Dancing, cheering and toting placards, gay rights supporters took to the streets in huge numbers at annual gay pride parades across the United States, with attendance boosted by recent Supreme Court rulings in support of same-sex marriage.
Celebrations were held on Sunday in San Francisco, New York, Chicago, Seattle, Minneapolis and other cities by marchers energised by the top court's rulings extending federal benefits to married homosexual couples and striking down a ban on same-sex marriage in California.
In San Francisco, two couples who sued to overturn the Californian ban led nearly one million people in one of the biggest parades in years. Some people carried signs that read "Thank you, Supreme Court!".
The two couples, Kris Perry and Sandy Stier and Paul Katami and Jeff Zarrillo, got married on Friday, hours after the ban was lifted. On Sunday, crowds cheered as they rode through the parade in a baby-blue convertible trailing rainbow-coloured cans. Some in the crowd wore bridal dresses and tuxedos.
In New York, Edith Windsor, whose lawsuit prompted the court's decision to grant gay couples federal benefits, was among the grand marshals leading the march down Fifth Avenue. Windsor, 84, recalled her late spouse, Thea Clara Spyer, who suffered from multiple sclerosis, before leading the parade to shouts of "Edie". "Thea, in her wheelchair, and I would watch the parade together every year," she said.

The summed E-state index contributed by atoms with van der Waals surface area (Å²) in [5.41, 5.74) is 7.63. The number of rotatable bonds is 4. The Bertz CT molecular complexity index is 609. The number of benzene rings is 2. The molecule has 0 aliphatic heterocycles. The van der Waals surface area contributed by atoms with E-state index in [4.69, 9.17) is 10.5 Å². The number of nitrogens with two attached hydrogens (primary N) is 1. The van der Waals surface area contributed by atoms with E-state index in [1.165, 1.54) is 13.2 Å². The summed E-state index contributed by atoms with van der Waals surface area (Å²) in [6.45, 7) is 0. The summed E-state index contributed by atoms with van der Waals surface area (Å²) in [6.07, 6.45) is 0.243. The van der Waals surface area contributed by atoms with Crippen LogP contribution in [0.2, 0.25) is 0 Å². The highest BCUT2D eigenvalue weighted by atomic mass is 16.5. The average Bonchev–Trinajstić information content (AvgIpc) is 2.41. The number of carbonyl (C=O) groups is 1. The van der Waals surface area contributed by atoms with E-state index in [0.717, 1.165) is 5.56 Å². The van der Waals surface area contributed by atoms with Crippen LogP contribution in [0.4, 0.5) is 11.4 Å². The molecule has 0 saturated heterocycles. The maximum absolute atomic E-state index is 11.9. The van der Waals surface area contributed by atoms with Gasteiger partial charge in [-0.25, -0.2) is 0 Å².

The pride parades mark the Stonewall riots in 1969, when a police raid on New York's Stonewall Inn set off protests that popularised the slogan, "Out of the closet and into the streets" and ushered in the gay rights movement. Organisers of the parades in several cities said they planned for large turnouts after the court issued its rulings last Wednesday.
The rulings came amid rapid progress for advocates of same-sex marriage in recent years in the US and internationally.
On Sunday, supporters of gay marriage also cheered news that a US Supreme Court justice rejected a long-shot bid to halt same-sex marriages in California.
Justice Anthony Kennedy denied the request from supporters of the Californian gay marriage ban, known as Proposition 8.
On the streets of New York, many people heralded the rulings. "It's awesome," said Howard Tran, a paediatric nurse who attended with his husband and their five-month-old twins.